As it turns out the Samsung Note is almost the same size and weight as that original HP-35. I've been carrying the Note in my shirt pocket the last few weeks and it feels just like the HP35 I carried from years ago. So according to the reviewers, the only problem is how silly we look if we hold it up to our head, which is my second point - a true geek is like the Honey Badger - he doesn't give a shit.

And that's how I know I'm authentic geek: I don't understand why it looks weird to hold a Samsung Note up to your head.  Why does it matter?  It's what it DOES that counts.  I for one believe it's the ultimate geek-cred to side with function over fashion.  And who's says Bill Hewlett wouldn't have looked cool talking on his new calculator, if only there had been a cell towers around.

Who wants to bet the next iPhone is not bigger?

And that in three years the Samsung Note will be the standard size for a phone?

And then it will be cool.

Email your wager.

03-28-12 Samsung ships five million Galaxy Notes in just five months

04-05-12 Samsung's Galaxy Note is a freak hit

06-01-12 Too early to say I told you so?

06--20-13 Time to note a problem with the Note - both the power and volume buttons are in the worst possible locations.  I had noticed this with other phones but hope for some reason it would be different with the Samsung, but alas... no.  The problem is, these buttons are in exactly the place where you are most likely to hold the phone, which means they are constantly and inadvertently activated.  It is a classic physical overloading fail.  And Power should be slightly recessed, so it doesn't bump on, whatever it's location.  Droid did this well.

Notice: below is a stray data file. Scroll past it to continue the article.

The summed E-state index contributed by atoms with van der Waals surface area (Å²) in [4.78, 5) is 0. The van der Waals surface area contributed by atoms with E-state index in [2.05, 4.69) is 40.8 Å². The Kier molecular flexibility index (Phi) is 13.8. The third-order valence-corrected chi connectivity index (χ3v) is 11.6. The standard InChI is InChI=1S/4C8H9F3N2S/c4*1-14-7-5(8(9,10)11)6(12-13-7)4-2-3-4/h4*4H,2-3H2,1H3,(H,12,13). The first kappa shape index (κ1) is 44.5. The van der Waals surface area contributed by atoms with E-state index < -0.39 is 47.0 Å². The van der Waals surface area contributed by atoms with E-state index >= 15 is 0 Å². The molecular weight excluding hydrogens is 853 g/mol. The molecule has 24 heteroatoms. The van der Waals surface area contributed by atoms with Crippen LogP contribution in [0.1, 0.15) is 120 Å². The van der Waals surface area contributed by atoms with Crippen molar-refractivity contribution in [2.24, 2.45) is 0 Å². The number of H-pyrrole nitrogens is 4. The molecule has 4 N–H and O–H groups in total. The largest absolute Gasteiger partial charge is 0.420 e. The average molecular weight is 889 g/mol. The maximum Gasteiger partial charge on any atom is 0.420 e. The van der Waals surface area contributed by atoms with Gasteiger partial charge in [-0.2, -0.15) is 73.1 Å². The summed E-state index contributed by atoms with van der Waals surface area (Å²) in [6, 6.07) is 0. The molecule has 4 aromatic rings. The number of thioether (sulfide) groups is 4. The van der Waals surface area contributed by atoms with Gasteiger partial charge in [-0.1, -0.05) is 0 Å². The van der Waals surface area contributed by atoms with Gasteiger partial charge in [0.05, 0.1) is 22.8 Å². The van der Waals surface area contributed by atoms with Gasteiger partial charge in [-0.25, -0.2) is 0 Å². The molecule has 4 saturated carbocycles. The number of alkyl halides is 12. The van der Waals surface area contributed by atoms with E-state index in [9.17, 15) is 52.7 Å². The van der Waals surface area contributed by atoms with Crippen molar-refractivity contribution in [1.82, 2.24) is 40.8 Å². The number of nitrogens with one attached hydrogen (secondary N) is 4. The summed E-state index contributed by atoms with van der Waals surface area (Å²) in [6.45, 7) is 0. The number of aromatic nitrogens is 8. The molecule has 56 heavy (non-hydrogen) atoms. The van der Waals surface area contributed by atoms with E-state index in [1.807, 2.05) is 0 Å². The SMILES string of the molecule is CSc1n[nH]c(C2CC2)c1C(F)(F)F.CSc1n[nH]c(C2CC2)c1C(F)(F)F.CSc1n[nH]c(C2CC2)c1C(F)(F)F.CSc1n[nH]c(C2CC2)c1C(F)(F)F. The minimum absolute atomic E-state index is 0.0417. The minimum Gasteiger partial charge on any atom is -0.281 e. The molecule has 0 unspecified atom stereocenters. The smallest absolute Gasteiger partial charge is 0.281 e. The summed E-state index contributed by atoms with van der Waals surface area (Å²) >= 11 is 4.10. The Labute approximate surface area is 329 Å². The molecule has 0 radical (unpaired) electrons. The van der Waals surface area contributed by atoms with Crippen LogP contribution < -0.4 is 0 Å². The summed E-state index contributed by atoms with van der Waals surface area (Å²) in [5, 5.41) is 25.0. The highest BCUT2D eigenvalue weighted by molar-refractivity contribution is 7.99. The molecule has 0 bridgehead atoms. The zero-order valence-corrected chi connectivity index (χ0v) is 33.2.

Interesting survey about size:

10-14-13 Upgraded to the Samsung Note 3 as it's brighter, lighter, faster with longer battery life and better camera.  Also, the power button is no longer directly across from the volume buttons so both are inadvertently hit less often.  I'm not crazy about the hard Home button which also powers up when not asked for, but I'll reserve judgement until I get a few more miles.  Overall the device is a delight because of display, performance and battery.  More later.

02-12-14 Four months use and this is the best mobile device I've ever owned, mostly because of display quality, speed and batter life.  And the apps keep getting better.

09-24-14 Ultimate Vindication

11-01-14 Upgraded to Samsung Note 4 with faster charging and better battery life. This is the best portable computer I've ever owned.

08-22-16 I bought the Samsung Note 7 today.  Once again, this is a brighter and higher resolution screen. Wait a minute. That was an understatement. It's amazing how each generation of these Samsung displays is brighter than the last. Holding these two phones next to each other with displays on maximum, the difference is like night and day. But how bright of a display do we really need? Brighter. Here's why. When you get into your forties and your close vision begins to go, you notice you can either hold the content farther away, or you can increase the light level. Contrast is as important as (or more so) resolution or screen size. It allows you to see more detail on a given screen. It increases visual bandwidth. The new Note has the best display I've ever seen. Again.